- By Thomas E. RicksThomas E. Ricks covered the U.S. military from 1991 to 2008 for the Wall Street Journal and then the Washington Post. He can be reached at firstname.lastname@example.org.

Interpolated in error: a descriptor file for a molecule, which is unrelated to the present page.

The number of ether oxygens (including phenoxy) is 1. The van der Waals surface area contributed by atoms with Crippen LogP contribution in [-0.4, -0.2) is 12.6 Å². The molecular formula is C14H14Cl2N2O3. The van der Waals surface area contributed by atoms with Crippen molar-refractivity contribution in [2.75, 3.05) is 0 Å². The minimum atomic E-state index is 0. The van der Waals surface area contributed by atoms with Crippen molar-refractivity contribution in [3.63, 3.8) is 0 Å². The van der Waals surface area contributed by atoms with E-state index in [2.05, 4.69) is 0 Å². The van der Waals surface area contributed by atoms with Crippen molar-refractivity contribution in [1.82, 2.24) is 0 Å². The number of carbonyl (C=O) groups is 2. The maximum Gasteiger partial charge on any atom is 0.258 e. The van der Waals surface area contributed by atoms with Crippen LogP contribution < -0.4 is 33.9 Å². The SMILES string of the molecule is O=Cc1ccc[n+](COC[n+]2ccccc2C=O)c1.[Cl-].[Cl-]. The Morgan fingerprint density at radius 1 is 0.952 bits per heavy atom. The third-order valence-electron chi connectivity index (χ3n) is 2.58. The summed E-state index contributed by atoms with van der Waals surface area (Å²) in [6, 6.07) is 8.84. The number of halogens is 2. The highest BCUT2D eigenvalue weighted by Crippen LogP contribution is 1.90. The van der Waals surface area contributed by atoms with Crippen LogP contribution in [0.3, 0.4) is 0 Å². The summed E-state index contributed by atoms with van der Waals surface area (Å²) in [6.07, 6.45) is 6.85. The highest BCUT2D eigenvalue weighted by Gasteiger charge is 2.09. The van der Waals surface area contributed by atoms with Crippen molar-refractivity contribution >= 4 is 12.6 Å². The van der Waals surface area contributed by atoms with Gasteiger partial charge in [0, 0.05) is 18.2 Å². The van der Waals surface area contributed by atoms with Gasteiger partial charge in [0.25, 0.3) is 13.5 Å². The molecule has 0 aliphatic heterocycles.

I thought about this the other day when reading a history of the evacuation of about 365,000 British and French troops from in and around Dunkirk, France, in late May and early June 1940. The British today remember this as a remarkable turning point in the war. Perhaps so. And those who held off the Germans during the evacuation of course deserve a salute. But for most of the soldiers involved, the task was to line up properly and wait one’s turn. Would any other nation so glorify such an event? It resonates in British culture like the Alamo does in ours.